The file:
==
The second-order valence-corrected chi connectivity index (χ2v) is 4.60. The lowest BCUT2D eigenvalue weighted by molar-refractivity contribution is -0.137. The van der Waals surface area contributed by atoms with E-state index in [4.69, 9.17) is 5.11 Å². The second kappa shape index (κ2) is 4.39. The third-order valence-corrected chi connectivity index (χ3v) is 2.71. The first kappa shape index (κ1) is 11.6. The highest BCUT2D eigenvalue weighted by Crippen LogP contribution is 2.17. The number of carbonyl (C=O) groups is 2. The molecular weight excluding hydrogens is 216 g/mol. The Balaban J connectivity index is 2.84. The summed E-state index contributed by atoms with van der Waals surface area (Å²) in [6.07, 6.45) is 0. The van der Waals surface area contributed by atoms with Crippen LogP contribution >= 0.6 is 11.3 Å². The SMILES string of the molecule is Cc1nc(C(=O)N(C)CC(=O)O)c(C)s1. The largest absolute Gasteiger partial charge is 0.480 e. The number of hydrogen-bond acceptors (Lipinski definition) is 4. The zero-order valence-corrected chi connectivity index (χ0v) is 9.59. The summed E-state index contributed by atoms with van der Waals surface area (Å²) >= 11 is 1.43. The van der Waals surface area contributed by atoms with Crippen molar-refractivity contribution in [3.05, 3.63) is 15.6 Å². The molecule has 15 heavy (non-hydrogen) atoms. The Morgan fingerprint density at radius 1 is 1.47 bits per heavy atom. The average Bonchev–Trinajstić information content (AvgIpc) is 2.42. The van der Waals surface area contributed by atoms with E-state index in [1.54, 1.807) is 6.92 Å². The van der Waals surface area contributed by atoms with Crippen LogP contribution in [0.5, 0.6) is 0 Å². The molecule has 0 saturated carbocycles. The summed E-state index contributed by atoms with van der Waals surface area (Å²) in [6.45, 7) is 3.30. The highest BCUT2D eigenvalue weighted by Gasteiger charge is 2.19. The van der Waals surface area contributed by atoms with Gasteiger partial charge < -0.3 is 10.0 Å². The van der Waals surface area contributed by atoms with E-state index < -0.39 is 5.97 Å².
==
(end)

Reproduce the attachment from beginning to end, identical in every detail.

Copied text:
The second-order valence-corrected chi connectivity index (χ2v) is 4.60. The lowest BCUT2D eigenvalue weighted by molar-refractivity contribution is -0.137. The van der Waals surface area contributed by atoms with E-state index in [4.69, 9.17) is 5.11 Å². The second kappa shape index (κ2) is 4.39. The third-order valence-corrected chi connectivity index (χ3v) is 2.71. The first kappa shape index (κ1) is 11.6. The highest BCUT2D eigenvalue weighted by Crippen LogP contribution is 2.17. The number of carbonyl (C=O) groups is 2. The molecular weight excluding hydrogens is 216 g/mol. The Balaban J connectivity index is 2.84. The summed E-state index contributed by atoms with van der Waals surface area (Å²) in [6.07, 6.45) is 0. The van der Waals surface area contributed by atoms with Crippen LogP contribution >= 0.6 is 11.3 Å². The SMILES string of the molecule is Cc1nc(C(=O)N(C)CC(=O)O)c(C)s1. The largest absolute Gasteiger partial charge is 0.480 e. The number of hydrogen-bond acceptors (Lipinski definition) is 4. The zero-order valence-corrected chi connectivity index (χ0v) is 9.59. The summed E-state index contributed by atoms with van der Waals surface area (Å²) >= 11 is 1.43. The van der Waals surface area contributed by atoms with Crippen molar-refractivity contribution in [3.05, 3.63) is 15.6 Å². The molecule has 15 heavy (non-hydrogen) atoms. The Morgan fingerprint density at radius 1 is 1.47 bits per heavy atom. The average Bonchev–Trinajstić information content (AvgIpc) is 2.42. The van der Waals surface area contributed by atoms with E-state index in [1.54, 1.807) is 6.92 Å². The van der Waals surface area contributed by atoms with Crippen LogP contribution in [0.5, 0.6) is 0 Å². The molecule has 0 saturated carbocycles. The summed E-state index contributed by atoms with van der Waals surface area (Å²) in [6.45, 7) is 3.30. The highest BCUT2D eigenvalue weighted by Gasteiger charge is 2.19. The van der Waals surface area contributed by atoms with Gasteiger partial charge < -0.3 is 10.0 Å². The van der Waals surface area contributed by atoms with E-state index < -0.39 is 5.97 Å².